One year later, hope sinks for sailor's family
Family of Russel Rebello, missing since the Costa Concordia sank off the coast of Italy in January 2012, are yet to get closure; brother Kevin says the family can 'neither hope nor mourn'
In the wee hours of January 13 last year, Italian cruise liner Costa Concordia hit a reef near the Islola del Giglio, and sank off the Tuscan Coast. The wreckage, said to be as colossal in scale as the Titanic’s, spared most of the 4,000 lives aboard the ship. Families of 32 were, inevitably, left to mourn. The family of one, however, was spared the luxury even of grieving.
On January 13, Naigaon resident Russel Rebello, employed aboard the Costa, will have been missing for a year. His family members have been drifting in uncertainty, not knowing whether to fete his memory or keep it alive. But after making several trips to Italy last year in the hope of finding Russel, the family is slowly coming to grips with the fact that he may no more be. They are hoping that his body may at least be found, for them to be able to perform his last rites and find a closure they so fervidly need.
Lives run aground
Speaking to MiD DAY from Milan in Italy, Russel’s elder brother Kevin told MiD DAY, “My aged parents are hoping to find Russell’s body and give him a decent burial. That’s the least he deserves. For the past year, all hell came loose on my family. With my brother still ‘missing’ after a year, we can neither hope nor mourn. I pray to Lord that nobody goes through what we are.”
“I spent four months following the mishap in January last year on Giglio Island hoping to find my missing brother. I was in agony all though. But in April, when I arrived in India, things changed a bit. I tried to contact various agencies ministry of external affairs, ministry of shipping, civil protection agency and so on - for help. They have all tried to give me assistance. They all assured me they would look into the matter. I know everybody wants to help me, but we are still helpless.
“The external affairs ministry had contacted the Indian embassy in Rome and requested ambassador Debabrata Saha to do what he could at the earliest. I am in contact with the civil protection agency, which has been looking for Russel since the very beginning. But they have called off the search now.
They are awaiting updates on the recovery of the ship, which experts say might take another 8-10 months, weather permitting,” Kevin said But tougher than gleaning help was telling his parents that he had no idea where Russel was. “The most challenging task for me was to try and make my parents understand that the situation was not simple out there in Giglio. To inform them that their son had gone missing, and that there was no one around to help...,” Kevin trailed off.
In his brother’s search
Looking for Russel, Kevin had his own run-in with perverse destiny. “On my return to Italy in July, I learnt that the automotive company for whom I worked as a brand-marketing researcher was taken over by a French company and I was among the 100-odd staffers laid off. I was jobless. Thankfully, my landlord understood my situation and was kind enough to allow me to stay on in the rented apartment, even though I was late in paying them dues. At present, I have set up my own wellness centre in Milan and work as a consultant.”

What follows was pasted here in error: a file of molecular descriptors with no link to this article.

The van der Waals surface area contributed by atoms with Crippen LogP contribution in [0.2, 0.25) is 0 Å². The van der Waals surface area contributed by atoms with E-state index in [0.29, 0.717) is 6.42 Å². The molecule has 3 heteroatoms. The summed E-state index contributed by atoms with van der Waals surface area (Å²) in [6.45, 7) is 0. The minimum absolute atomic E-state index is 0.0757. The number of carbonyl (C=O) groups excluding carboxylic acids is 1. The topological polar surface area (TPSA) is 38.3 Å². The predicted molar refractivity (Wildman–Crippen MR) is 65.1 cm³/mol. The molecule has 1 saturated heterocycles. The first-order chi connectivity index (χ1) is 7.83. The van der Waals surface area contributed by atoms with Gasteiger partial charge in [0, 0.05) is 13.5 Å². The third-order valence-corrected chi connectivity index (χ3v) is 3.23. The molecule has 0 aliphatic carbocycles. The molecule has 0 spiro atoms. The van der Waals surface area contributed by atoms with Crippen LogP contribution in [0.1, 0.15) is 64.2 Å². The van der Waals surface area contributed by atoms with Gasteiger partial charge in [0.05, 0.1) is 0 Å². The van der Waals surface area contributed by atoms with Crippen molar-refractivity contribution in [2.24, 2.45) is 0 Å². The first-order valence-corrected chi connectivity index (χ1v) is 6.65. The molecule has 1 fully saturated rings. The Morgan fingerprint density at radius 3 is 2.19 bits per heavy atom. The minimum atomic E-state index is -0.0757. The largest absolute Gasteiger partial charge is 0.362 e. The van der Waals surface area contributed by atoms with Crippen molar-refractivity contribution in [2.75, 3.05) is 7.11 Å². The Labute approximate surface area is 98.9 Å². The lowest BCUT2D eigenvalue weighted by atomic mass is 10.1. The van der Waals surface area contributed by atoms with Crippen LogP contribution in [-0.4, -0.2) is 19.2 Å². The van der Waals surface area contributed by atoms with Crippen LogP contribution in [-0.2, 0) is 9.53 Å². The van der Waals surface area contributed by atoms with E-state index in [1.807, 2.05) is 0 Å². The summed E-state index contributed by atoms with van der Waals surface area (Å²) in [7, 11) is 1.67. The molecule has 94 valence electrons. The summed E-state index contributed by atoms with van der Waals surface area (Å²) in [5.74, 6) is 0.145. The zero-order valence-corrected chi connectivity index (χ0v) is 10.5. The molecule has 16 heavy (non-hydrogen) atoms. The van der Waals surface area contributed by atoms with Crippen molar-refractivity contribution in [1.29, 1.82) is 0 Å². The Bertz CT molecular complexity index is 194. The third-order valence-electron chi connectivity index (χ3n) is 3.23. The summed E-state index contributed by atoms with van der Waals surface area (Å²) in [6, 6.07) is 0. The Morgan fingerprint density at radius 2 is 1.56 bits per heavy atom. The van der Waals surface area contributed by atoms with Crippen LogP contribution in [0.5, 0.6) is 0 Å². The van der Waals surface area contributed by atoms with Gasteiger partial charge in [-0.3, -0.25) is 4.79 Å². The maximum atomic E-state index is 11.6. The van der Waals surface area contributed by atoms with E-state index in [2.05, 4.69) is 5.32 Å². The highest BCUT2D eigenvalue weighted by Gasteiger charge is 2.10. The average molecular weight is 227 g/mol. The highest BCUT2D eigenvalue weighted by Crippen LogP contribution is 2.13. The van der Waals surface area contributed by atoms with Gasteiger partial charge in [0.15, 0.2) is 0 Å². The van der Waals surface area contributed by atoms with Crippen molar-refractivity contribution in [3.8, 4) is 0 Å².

Kevin still pores over the videos of the sinking ship he has managed to source from various people, including friends of Russel’s on the ship. He is minutely going through them, hoping to find a clue that would lead him to Russel. Asked is they received any compensation after the disaster, Kevin said, “I am having a dialogue through my lawyers with the (ship) company officials. Under the maritime law, the company won’t officially declare any missing person dead unless a certain time period has elapsed.”
Back home in Naigaon, Kevin’s parents intend to arrange a special prayer meeting by calling relatives and friends at their place, on the anniversary of the ship’s sinking on January 13. Russel’s father Frank, who is 71, underwent a hip surgery after he fell in the bathroom a few weeks ago. He is completely bedridden. His wife Gladys (65) is taking care of him, after their daughter-in-law, Russel’s wife Vilma (30), and their grandson Rhys (4) have shifted to Bangalore.
According to Vikram Pinto, Russel’s brother-in-law, “Life has to move on. My sister and nephew have moved to my parents’ place in Bangalore. She is searching for a job in an event management firm. Rhys has got admission in kindergarten. He is too small to understand anything, but he surely misses the motorcycle rides he used to take with his father. We are with Russel’s parents and we are continually in touch with Kevin.”
On January 11, Kevin will leave from Milan, where he currently lives, for Giglio to mark the first anniversary of the incident. "I will commemorate a mass dedicated to the victims. I'll spend a few days there, sitting in front of the semi-sunken ship," said Kevin. The Costa, still juts out uncompromisingly from the sea waters, a reminder to the islanders of the misery it wreaked.
Kevin said that Giglio mayor, Sergio Orteli, has requested him to carry an Indian flag. He has asked the Indian Consulate in Milan to help him out with the request. He will carry the flag to the island city for the ceremonial homage organised at the mayor’s office. The Indian flag will be hoisted in the congress room of the mayor, alongside those of other nations. The French, American, Canadian, German and Peruvian delegates will arrive at the island city on Wednesday, with their national flags, to mark the demise of the 32 people from 10 nationalities who lost their lives.
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